24May

Story of Lai and Mark Hang Shines Spotlight on Mental Health Care Disparities in API Communities

Los Angeles, CA—On May 23, the Los Angeles Times featured a tragic story about a mother named Lai Hang who killed her schizophrenic son, George, out of desperation and uncertainty. Even though Ms. Hang had tried to seek treatment for George, the article indicates that the strong cultural stigma against mental illnesses may have contributed to this tragedy.

 “The story of Lai Hang and her son is devastating,” said Supervisor Hahn. “It shines a light on a problem that is all-too common within the Asian and Pacific Islander communities here in Los Angeles County.  Language barriers and cultural stigma against mental illnesses prevent many individuals from accessing the mental health care they desperately need.”

Asian-Pacific Islanders, or APIs, are the fastest growing immigrant group in California and now make up over fifteen percent of Los Angeles County’s population. Language barriers and culturally specific stigmas surrounding mental health prevent many, however, from receiving the mental healthcare they deserve. As a result, many APIs don’t receive the care they need. In fact, API patients make up just four percent of the total patients who receive care from the Department of Mental Health.

On February 21, 2017, the Board of Supervisors passed a motion authored by Supervisor Hahn that focused on increasing outreach to the API community with the ultimate goal of connecting API residents who need mental health treatment with highly trained clinicians who speak their language and understand their culture.

“Back in February I instructed the Department of Mental Health to review and overhaul their strategies to reach out to and treat members of the API community,” said Supervisor Hahn. “While it is too late for Ms. Hang and her son, I am hopeful that as we implement these new programs we can increase access to culturally appropriate services and begin to combat stigma within the Asian Pacific Islander community.”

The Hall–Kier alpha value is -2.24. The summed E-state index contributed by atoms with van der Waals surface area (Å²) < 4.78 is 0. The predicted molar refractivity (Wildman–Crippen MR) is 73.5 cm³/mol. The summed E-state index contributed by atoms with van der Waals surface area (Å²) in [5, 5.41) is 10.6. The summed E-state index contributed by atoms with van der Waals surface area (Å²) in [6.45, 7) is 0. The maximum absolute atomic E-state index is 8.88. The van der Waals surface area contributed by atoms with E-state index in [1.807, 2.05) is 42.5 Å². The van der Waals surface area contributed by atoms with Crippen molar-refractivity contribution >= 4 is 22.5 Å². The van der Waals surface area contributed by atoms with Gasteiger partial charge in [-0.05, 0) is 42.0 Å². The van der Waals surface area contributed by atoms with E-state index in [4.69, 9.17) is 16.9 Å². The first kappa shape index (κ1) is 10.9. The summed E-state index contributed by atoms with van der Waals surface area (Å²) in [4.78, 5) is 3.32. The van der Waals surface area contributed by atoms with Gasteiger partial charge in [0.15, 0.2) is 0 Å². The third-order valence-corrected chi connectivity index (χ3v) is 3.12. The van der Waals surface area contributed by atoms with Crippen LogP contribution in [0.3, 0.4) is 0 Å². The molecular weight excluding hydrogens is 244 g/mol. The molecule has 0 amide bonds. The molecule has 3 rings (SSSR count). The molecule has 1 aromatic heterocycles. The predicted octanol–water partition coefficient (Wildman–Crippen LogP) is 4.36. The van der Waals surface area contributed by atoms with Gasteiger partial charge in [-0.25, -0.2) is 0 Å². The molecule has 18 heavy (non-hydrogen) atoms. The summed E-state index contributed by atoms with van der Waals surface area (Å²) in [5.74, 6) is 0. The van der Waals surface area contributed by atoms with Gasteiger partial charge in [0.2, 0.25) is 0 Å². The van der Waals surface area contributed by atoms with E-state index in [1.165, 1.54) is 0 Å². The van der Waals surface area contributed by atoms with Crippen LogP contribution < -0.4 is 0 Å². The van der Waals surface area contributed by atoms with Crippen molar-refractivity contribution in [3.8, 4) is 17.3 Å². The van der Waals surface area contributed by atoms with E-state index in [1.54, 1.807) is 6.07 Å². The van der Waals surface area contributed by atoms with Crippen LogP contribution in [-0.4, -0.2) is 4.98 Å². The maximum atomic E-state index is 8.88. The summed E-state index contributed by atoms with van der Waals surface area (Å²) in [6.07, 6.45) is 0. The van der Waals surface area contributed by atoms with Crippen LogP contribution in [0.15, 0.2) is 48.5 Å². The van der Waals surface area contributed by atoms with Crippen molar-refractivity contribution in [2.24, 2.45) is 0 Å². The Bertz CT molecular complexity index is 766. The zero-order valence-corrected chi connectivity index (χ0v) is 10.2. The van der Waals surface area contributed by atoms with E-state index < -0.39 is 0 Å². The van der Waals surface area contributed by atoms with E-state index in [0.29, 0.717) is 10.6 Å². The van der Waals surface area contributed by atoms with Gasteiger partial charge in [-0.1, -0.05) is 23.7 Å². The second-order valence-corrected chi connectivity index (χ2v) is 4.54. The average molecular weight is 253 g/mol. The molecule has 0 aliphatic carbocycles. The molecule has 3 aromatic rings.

According to Dr. Sherin of the County Department of Mental Health, “The events surrounding the deaths of Ms. Hang and her son, George, are tragic.  Unfortunately, stigma and lack of knowledge about mental illness and treatment alternatives continue to create barriers to timely and effective care.  The Department of Mental Health is working with our clients, families and communities, including various cultural groups, to overcome these barriers.  We want anyone affected by mental illness to know that options exist, treatment works, support is available and we are here to help. “

The Supervisor’s motion required Dr. Sherin and the Department of Mental Health to report back with recommendations on outreach strategies to address the needs of the API community for mental health services commensurate with the mental health services. The report is close to being published, and the Department is working with API underserved Cultural Communities workgroup, A3PCON, and other API stakeholders to review, refine, and implement the following recommendations:

  •  Review and scale up the successful culturally relevant outreach, engagement, and service strategies to address the uniqueness and diversity of the API sub-groups.
  •  Use culturally specific non-traditional activities. For example, aligning well-being activities to the needs and interests of the API population and utilizing holistic service approaches involving the mind and body.
  • Framing mental health services in ways that minimize feelings of shame, such as using the word “healing” and “emotional well-being” over “mental illness.”
  •  Embedding services within cultural values and activities, such as blessing ceremonies.
  •  Using education as a way to connect.
  •  Providing assistance with basic needs as a way to engage individuals.
  •  Plan and implement stigma and discrimination reduction strategies relevant to the API population. A multi-media campaign for API has begun.
  • Engage, include and educate family members to break down historic and cultural resistance to seeking mental health care within households.
  • Involve API cultural brokers, such as a clergy, in efforts to raise awareness of the signs and symptoms of mental illness and where to seek help.
  • Increase presence at schools and colleges through the provision of school-based and school-linked mental health services.
  • Utilize health promoters, peers, parent partners, and family members in all aspects of care.
  • Collaborate with A3PCON and SHARE!, the Department’s advocacy contractor, to foster a culture of care seeking, peer inclusion and development of peer support and self-help services for the API communities.
  • Collaborate with API agencies and National Alliance on Mental Illness (NAMI) to expand family groups to the API communities.